A number of key processes, both natural and anthropogenic, involve the fracture of rocks subjected to tensile stress, including vein growth and mineralization, and the extraction of hydrocarbons through hydraulic fracturing. In each case, the fundamental material property of mode‐I fracture toughness must be overcome in order for a tensile fracture to propagate. While measuring this parameter is relatively straightforward at ambient pressure, estimating fracture toughness of rocks at depth, where they experience confining pressure, is technically challenging. Here we report a new analysis that combines results from thick‐walled cylinder burst tests with quantitative acoustic emission to estimate the mode‐I fracture toughness (KIc) of Nash Point Shale at confining pressure simulating in situ conditions to approximately 1‐km depth. In the most favorable orientation, the pressure required to fracture the rock shell (injection pressure, Pinj) increases from 6.1 MPa at 2.2‐MPa confining pressure (Pc), to 34 MPa at 20‐MPa confining pressure. When fractures are forced to cross the shale bedding, the required injection pressures are 30.3 MPa (at Pc = 4.5 MPa) and 58 MPa (Pc = 20 MPa), respectively. Applying the model of Abou‐Sayed et al. (1978) to estimate the initial flaw size, we calculate that this pressure increase equates to an increase in KIc from 0.36 to 4.05 MPa·m1/2 as differential fluid pressure (Pinj − Pc) increases from 3.2 to 22.0 MPa. We conclude that the increasing pressure due to depth in the Earth will have a significant influence on fracture toughness, which is also a function of the inherent anisotropy.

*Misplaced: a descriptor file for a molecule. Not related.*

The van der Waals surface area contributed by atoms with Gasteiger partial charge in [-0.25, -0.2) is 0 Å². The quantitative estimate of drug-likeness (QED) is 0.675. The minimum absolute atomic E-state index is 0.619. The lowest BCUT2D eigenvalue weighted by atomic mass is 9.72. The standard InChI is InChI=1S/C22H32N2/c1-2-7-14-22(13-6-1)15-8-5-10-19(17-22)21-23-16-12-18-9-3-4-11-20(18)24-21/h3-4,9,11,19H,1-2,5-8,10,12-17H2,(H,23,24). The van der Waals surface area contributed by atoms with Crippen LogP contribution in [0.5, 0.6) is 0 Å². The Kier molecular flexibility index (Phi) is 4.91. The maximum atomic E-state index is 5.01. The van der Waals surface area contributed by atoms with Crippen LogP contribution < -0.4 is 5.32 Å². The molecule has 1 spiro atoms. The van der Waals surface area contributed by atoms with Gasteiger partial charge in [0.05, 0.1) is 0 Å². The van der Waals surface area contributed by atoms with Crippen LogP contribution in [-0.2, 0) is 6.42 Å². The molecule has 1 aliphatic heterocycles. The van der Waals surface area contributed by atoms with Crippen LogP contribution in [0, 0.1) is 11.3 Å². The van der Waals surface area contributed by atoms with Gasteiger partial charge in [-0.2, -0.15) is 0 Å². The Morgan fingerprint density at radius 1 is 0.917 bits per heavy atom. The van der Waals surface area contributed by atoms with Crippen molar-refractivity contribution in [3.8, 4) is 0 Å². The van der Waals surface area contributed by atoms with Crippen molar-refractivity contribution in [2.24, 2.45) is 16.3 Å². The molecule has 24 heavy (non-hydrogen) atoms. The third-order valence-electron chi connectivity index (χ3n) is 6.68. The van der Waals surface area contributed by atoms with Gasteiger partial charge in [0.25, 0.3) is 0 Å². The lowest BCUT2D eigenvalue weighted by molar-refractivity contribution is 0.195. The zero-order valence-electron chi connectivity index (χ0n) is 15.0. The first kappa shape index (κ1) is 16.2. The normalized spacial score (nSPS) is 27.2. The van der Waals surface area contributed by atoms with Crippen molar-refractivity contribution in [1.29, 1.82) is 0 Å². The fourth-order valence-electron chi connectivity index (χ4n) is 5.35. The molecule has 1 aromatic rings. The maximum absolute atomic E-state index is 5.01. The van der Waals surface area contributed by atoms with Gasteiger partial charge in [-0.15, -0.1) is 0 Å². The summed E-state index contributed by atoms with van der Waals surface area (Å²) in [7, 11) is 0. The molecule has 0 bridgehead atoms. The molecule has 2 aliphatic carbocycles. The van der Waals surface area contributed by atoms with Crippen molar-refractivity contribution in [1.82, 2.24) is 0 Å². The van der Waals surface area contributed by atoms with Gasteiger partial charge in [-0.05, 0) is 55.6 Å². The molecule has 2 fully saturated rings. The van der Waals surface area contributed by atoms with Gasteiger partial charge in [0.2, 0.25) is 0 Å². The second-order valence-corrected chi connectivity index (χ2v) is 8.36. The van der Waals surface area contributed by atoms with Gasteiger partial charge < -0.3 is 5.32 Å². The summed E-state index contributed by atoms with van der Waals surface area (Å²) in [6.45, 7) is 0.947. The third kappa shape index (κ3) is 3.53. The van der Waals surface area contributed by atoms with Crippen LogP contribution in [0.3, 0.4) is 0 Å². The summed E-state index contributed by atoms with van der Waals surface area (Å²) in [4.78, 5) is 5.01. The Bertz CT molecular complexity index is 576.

Seismic geophysical methods are not commonly applied in geothermal energy exploration and development compared with oil and gas. However, the use of such methods and models has the potential to greatly improve the use of routinely measured surface networks in geothermal areas in terms of seismic attribute changes in sace and time, with the aim of improving our understanding of deep geothermal systems and processes. To date, linking rock physics properties to such geophysical data has been rare. This would be especially beneficial in terms of evaluating enhanced permeability and fracture density to parameters such as elastic wave velocity and elastic models since the effects of geothermal processes to field seismicity and seismic attributes remain a challenge. Here we present the results of a new laboratory study that examines the seismic attributes of fresh and hydrothermally altered rocks from a Philippine geothermal field (SNGF) while undergoing shear fracture development and permeability evolution via tri-axial deformation experiments. Cylindrical samples of 100 by 40 mm cylindrical were prepared and two notches cut to stimulate shear fracture formation in a known 30-degree plane. This fracture was accessed by pore fluid via two pre-cut miniature boreholes drilled at both ends of the samples along the length and offset with each other. Using these, the formation and evolution of a natural fracture and damage zone and resulting permeability can also be examined. This setup allows the experiment to gather a range of micro-seismic data and elastic wave velocities in different ray paths and key rock physics attributes (e.g. static and dynamic moduli) whilst the fracture permeability develops. Initial results reveal a significant reduction in all seismic attributes (P/S-wave velocities and elastic moduli) after fracture development except for Poisson's ratio which shows the opposite. This opposite signature is again observed whilst increasing the confining pressure after failure and positively affecting most seismic attributes while negative on Poisson's ratio. Further, reduction in fracture permeability coincides with increasing P and S wave velocities, dynamic bulk modulus, Lame's first coefficient and Young's modulus. Pilot high temperature experiments focusing on Acoustic Emission show significant occurrence of events during and after pore fluid decompression that results from rapid fluid movement, and phase changes from liquid to gas, in the damage zone. The resulting data trends are correlated to each other to establish relationships between properties. With this, we present a link between temperature and fracture permeability and how this is manifested in terms of seismic data. The results of the study will be important in interpreting surface seismic models of volcanic geothermal fields in the Philippines and how it relates to crucial reservoir parameters.